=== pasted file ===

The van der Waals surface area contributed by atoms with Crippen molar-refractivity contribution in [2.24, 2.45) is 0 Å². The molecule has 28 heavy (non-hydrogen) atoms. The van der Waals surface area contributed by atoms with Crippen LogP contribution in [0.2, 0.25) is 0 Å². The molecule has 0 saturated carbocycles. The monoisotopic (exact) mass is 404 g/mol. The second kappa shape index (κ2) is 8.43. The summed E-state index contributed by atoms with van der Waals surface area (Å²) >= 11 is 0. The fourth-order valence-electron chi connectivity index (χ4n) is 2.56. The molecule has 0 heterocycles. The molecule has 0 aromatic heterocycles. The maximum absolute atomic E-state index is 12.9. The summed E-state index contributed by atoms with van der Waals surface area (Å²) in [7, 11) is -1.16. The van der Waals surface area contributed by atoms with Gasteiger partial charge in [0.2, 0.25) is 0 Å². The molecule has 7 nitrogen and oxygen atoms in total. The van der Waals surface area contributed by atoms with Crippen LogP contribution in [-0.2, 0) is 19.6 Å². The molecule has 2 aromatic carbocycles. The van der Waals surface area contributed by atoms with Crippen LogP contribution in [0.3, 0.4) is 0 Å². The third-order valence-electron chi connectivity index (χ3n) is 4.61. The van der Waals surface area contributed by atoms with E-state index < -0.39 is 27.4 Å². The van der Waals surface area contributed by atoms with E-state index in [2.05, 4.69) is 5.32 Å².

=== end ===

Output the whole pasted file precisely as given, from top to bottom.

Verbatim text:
The van der Waals surface area contributed by atoms with Crippen molar-refractivity contribution in [2.24, 2.45) is 0 Å². The molecule has 28 heavy (non-hydrogen) atoms. The van der Waals surface area contributed by atoms with Crippen LogP contribution in [0.2, 0.25) is 0 Å². The molecule has 0 saturated carbocycles. The monoisotopic (exact) mass is 404 g/mol. The second kappa shape index (κ2) is 8.43. The summed E-state index contributed by atoms with van der Waals surface area (Å²) >= 11 is 0. The fourth-order valence-electron chi connectivity index (χ4n) is 2.56. The molecule has 0 heterocycles. The molecule has 0 aromatic heterocycles. The maximum absolute atomic E-state index is 12.9. The summed E-state index contributed by atoms with van der Waals surface area (Å²) in [7, 11) is -1.16. The van der Waals surface area contributed by atoms with Gasteiger partial charge in [0.2, 0.25) is 0 Å². The molecule has 7 nitrogen and oxygen atoms in total. The van der Waals surface area contributed by atoms with Crippen LogP contribution in [-0.2, 0) is 19.6 Å². The molecule has 2 aromatic carbocycles. The van der Waals surface area contributed by atoms with Crippen LogP contribution in [0.3, 0.4) is 0 Å². The third-order valence-electron chi connectivity index (χ3n) is 4.61. The van der Waals surface area contributed by atoms with E-state index < -0.39 is 27.4 Å². The van der Waals surface area contributed by atoms with E-state index in [2.05, 4.69) is 5.32 Å².